The presence of P. perniciosus in Majorca is a health issue since it is a vector of L. infantum in the Mediterranean area. Leishmaniosis poses a risk not only for the habitual inhabitants of the island, but also for the large numbers of tourists visiting in the summer, coinciding with the period of vector activity. In addition, these tourists often travel with their pets, which are at risk of developing CanL. In central and northern European countries cases of leishmaniosis have repeatedly been reported in humans and dogs that have visited endemic areas [4345]. Recent accounts of sand flies with a proven or suspected capacity to transmit L. infantum in non-endemic areas [46, 47], together with the arrival of infected persons and animals, would favor the possibility of autochthonous transmission in new areas, as has been reported in the island of Minorca [1].


The sand fly fauna in Majorca is composed of four species: P. perniciosus, P. sergenti, P. papatasi and S. minuta. The distribution of P. perniciosus extends throughout the island, from sea level to the mountains, being present in 70 % of the capture sites. This suggests that a risk of leishmaniosis transmission exists all over the island, and the presence of tourists during the period of P. perniciosus activity could favor the dispersion of the disease to other countries. The probability of finding P. perniciosus was higher at altitudes ranging from 51 to 150 m.a.s.l., with adjacent garrigue shrub vegetation, at the edge of or between settlements, and in proximity to a sheep farm.


  1. 1.

    Alcover MM, Ballart C, Serra T, Castells X, Scalone A, Castillejo S, Riera C, Tebar S, Gramiccia M, Portús M, Gállego M: Temporal trends in canine leishmaniosis in the Balearic Islands (Spain): A veterinary questionnaire. Prospective canine leishmaniosis survey and entomological studies conducted on the Island of Minorca, 20 years after first data were obtained. Acta Trop. 2013, 128: 642-651.

    CAS  Article  PubMed  Google Scholar 

  2. 2.

    Pittaluga G: Etude épidémiologique sur la “Leishmaniose viscérale” en Espagne. Rapport présentée à l’Organisation d’Hygiène de la Société des Nations (8 octobre 1925). 1925, Genève: Societé des Nations 1700 (P) 10/25, 1700-

    Google Scholar 

  3. 3.

    Matas-Mir B, Rovira-Alos J: Estudio epidemiológico de la leishmaniosis canina en la isla de Mallorca. 1989, Palma de Mallorca: Conselleria de Sanitat i Seguretat Social del Govern Balear

    Google Scholar 

  4. 4.

    Amela C, Suarez B, Isidoro B, Sierra MJ, Santos S, Simón F: Evaluación del riesgo de transmisión de Leishmania infantum en España. 2012, Madrid: Centro de Coordinación de Alertas y Emergencias sanitarias (CCAES), Ministerio de Sanidad, Servicios Sociales e Igualdad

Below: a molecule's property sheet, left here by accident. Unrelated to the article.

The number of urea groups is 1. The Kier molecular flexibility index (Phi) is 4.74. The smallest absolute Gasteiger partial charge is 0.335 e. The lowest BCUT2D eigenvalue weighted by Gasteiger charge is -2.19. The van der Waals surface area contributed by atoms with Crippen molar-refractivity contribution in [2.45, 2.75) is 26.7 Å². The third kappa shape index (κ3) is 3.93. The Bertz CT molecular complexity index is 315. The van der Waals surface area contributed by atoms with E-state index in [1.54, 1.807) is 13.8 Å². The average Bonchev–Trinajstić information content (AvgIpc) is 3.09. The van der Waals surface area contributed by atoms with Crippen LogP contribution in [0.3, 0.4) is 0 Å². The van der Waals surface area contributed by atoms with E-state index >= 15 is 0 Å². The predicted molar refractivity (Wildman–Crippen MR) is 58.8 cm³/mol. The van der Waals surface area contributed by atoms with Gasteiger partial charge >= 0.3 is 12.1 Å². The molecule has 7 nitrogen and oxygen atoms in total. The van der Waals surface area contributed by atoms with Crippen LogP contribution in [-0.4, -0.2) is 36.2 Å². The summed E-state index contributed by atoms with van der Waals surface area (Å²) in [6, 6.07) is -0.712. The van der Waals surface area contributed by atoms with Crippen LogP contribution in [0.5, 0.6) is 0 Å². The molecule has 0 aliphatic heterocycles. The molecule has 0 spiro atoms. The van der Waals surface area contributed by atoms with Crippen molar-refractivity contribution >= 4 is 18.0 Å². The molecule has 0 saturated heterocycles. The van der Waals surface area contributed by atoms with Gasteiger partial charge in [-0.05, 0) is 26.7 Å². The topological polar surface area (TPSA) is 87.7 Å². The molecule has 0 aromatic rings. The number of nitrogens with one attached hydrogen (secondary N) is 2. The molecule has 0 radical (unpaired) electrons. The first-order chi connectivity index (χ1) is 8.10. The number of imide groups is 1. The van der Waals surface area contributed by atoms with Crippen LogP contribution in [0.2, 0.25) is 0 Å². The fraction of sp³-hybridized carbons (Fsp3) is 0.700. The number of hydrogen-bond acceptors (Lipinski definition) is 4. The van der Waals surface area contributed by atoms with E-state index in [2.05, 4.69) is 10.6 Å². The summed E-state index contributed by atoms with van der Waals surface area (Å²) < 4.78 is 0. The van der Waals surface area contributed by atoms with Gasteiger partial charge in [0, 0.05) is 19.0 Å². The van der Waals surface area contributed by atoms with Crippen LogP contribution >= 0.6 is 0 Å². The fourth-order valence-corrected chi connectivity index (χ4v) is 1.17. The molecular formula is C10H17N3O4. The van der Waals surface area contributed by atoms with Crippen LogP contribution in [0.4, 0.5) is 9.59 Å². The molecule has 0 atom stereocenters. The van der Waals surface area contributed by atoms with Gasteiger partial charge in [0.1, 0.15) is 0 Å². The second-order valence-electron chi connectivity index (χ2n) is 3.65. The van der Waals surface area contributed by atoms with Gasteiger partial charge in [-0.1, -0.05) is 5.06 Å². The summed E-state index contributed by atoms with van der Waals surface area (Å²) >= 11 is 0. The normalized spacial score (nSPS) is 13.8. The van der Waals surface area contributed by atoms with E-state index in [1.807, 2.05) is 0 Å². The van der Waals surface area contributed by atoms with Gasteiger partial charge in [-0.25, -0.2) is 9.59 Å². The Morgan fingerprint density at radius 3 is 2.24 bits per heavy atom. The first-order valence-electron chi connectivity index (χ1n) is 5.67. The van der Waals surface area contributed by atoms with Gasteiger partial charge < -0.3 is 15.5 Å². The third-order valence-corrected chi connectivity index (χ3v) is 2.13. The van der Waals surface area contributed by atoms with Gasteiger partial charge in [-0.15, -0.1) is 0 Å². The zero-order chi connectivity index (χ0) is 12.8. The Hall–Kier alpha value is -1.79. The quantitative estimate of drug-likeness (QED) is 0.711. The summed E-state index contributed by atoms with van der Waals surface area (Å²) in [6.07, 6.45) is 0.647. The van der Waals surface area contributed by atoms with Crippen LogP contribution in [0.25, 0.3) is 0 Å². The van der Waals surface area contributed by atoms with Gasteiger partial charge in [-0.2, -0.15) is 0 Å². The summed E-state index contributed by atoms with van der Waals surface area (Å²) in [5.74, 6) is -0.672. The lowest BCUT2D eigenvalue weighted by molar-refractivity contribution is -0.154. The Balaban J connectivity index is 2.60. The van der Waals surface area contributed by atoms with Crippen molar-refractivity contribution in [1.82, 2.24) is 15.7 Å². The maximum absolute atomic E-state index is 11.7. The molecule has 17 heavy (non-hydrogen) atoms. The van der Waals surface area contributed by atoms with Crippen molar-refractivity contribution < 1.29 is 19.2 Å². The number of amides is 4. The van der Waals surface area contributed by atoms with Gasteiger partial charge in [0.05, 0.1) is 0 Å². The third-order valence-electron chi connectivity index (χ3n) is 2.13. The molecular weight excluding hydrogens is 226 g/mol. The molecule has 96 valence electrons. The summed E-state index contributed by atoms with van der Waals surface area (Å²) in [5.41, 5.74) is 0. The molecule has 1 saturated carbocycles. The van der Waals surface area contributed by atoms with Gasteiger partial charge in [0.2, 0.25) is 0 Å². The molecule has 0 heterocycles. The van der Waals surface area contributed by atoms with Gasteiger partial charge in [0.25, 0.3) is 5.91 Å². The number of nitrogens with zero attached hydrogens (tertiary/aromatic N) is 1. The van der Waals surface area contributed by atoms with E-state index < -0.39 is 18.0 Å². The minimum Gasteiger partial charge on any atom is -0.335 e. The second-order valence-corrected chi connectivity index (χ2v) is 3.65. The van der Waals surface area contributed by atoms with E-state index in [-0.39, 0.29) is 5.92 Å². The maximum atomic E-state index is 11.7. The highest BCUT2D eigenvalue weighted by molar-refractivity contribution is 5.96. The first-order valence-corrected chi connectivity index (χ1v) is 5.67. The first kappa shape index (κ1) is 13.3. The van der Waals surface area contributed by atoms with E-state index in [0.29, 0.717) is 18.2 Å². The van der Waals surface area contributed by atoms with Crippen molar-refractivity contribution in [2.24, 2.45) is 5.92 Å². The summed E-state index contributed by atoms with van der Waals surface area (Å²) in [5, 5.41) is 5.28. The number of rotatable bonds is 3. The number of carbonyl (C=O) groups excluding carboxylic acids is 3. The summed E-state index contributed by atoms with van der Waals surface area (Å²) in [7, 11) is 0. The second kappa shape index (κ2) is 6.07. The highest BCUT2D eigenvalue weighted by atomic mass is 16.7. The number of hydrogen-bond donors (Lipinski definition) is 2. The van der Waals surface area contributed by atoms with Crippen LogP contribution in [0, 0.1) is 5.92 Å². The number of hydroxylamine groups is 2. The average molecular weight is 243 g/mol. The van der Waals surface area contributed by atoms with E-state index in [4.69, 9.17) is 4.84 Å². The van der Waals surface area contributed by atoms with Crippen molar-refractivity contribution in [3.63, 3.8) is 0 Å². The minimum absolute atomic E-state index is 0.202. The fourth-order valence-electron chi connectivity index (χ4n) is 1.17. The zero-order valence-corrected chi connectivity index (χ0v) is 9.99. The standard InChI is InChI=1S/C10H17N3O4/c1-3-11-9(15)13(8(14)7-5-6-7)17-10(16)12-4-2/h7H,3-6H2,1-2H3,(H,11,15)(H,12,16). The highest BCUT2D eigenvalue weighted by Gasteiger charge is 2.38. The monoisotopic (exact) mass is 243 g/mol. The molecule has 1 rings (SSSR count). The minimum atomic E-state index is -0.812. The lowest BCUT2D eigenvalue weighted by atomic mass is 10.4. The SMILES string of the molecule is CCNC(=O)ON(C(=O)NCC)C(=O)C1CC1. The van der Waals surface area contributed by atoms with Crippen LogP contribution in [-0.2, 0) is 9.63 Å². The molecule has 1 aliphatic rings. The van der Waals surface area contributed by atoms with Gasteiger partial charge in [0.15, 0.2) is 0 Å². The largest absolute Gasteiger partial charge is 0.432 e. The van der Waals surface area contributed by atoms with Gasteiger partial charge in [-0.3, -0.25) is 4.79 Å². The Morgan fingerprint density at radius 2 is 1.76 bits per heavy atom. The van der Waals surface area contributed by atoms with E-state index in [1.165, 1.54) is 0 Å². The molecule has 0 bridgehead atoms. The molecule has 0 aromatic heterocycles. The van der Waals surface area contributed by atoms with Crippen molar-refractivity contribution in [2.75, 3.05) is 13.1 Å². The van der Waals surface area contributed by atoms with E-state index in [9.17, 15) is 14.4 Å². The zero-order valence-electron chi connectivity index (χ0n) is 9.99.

Google Scholar 

  5. 5.

    Xarxa de Vigilància Epidemiològica de les Illes Balears: Informe 2012. 2013, Palma de Mallorca: Conselleria de Salut, Direccio General de Salut Publica i Consum, Govern de les Illes Balears

    Google Scholar 

  6. 6.

    Fulls setmanals de Vigilància Epidemiològica: Fulls setmanals de Vigilància Epidemiològica. 2002, Palma de Mallorca: Servei d’Epidemiologia, Direcció General de Salut Pública i Consum, Conselleria de Salut del Govern Balear, April 2014

    Google Scholar 

  7. 7.

    Alvar J, Vélez ID, Bern C, Herrero M, Desjeux P, Cano J, Jannin J, den Boer M, the WHO Leishmaniasis Control Team: Leishmaniasis Worldwide and Global Estimates of Its Incidence. PLoS One. 2012, 7: e35671-

    PubMed Central  CAS  Article  PubMed  Google Scholar 

  8. 8.

    Riera C, Fisa R, López-Chejade P, Serra T, Girona E, Jiménez MT, Muncunill J, Sedeño M, Mascaró M, Udina M, Gállego M, Carrió J, Forteza A, Portús M: Asymptomatic infection by Leishmania infantum in blood donors from the Balearic Islands (Spain). Transfusion. 2008, 48: 1383-1389.

    CAS  Article  PubMed  Google Scholar 

  9. 9.

    Alvar J: Las Leishmaniasis: de la Biología al Control. 2001, Salamanca: Laboratorios Intervet S.A

    Google Scholar 

  10. 10.

    Seguí MG: Estudi epidemiològic de la leishmaniosis a l’illa de Menorca. Revista de Menorca. 1991, 2: 153-178.

    Google Scholar 

  11. 11.

    Pujol A, Cortés E, Ranz A, Vela C, Aguiló C, Martí B: Estudi de seroprevalència de leishmaniosi i d’ehrlichiosi a l’illa de Mallorca. Revista del Col legi Oficial de Veterinaris de les Illes Balears Veterinària. 2007, 32: 9-12.

    Google Scholar 

  12. 12.

    Gil Collado J: Phlébotomes et leishmanioses en Espagne. Écologie des Leishmanioses, Montpellier 1974. Colloques Internationaux du Centre National de la Recherche Scientifique N. 239. 1977, Paris: Centre National de la Recherche Scientifique, 177-189.

    Google Scholar 

  13. 13.

    Gil-Collado J, Morillas-Márquez F, Sanchís-Marin MC: Los flebotomos en España. Rev San Hig Pub. 1989, 63: 15-34.

    CAS  Google Scholar 

  14. 14.

    Lladó MT, Rotger MJ: Estudio del flebotomo como vector de la leishmaniasis en la isla de Mallorca. 1990, Palma de Mallorca: Conselleria de Sanitat i Seguretat Social del Govern Balear

    Google Scholar 

  15. 15.

    Molina R, Aransay A, Nieto J, Cañanvate C, Chicharro C, Sans A, Flores M, Cruz I, García E, Cuadrado J, Alvar J: The Phlebotomine sand flies of Ibiza and Formentera Islands (Spain). Arch Inst Pasteur Tunis. 2005, 82: 12-13.